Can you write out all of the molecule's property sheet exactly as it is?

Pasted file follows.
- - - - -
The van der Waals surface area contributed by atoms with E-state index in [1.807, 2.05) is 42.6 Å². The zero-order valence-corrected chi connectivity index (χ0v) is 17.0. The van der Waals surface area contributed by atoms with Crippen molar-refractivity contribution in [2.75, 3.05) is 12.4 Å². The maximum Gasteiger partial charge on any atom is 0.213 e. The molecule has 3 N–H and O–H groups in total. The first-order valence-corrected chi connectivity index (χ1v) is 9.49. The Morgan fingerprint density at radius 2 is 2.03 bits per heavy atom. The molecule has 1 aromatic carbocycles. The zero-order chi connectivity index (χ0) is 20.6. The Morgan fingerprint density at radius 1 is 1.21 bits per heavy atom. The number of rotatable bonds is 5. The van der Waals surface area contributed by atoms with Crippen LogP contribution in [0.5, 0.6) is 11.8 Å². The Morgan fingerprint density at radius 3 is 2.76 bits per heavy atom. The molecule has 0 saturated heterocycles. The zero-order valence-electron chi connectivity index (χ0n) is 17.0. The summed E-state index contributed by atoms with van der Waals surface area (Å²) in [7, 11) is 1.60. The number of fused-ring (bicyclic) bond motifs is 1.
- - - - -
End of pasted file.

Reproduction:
The van der Waals surface area contributed by atoms with E-state index in [1.807, 2.05) is 42.6 Å². The zero-order valence-corrected chi connectivity index (χ0v) is 17.0. The van der Waals surface area contributed by atoms with Crippen molar-refractivity contribution in [2.75, 3.05) is 12.4 Å². The maximum Gasteiger partial charge on any atom is 0.213 e. The molecule has 3 N–H and O–H groups in total. The first-order valence-corrected chi connectivity index (χ1v) is 9.49. The Morgan fingerprint density at radius 2 is 2.03 bits per heavy atom. The molecule has 1 aromatic carbocycles. The zero-order chi connectivity index (χ0) is 20.6. The Morgan fingerprint density at radius 1 is 1.21 bits per heavy atom. The number of rotatable bonds is 5. The van der Waals surface area contributed by atoms with Crippen LogP contribution in [0.5, 0.6) is 11.8 Å². The Morgan fingerprint density at radius 3 is 2.76 bits per heavy atom. The molecule has 0 saturated heterocycles. The zero-order valence-electron chi connectivity index (χ0n) is 17.0. The summed E-state index contributed by atoms with van der Waals surface area (Å²) in [7, 11) is 1.60. The number of fused-ring (bicyclic) bond motifs is 1.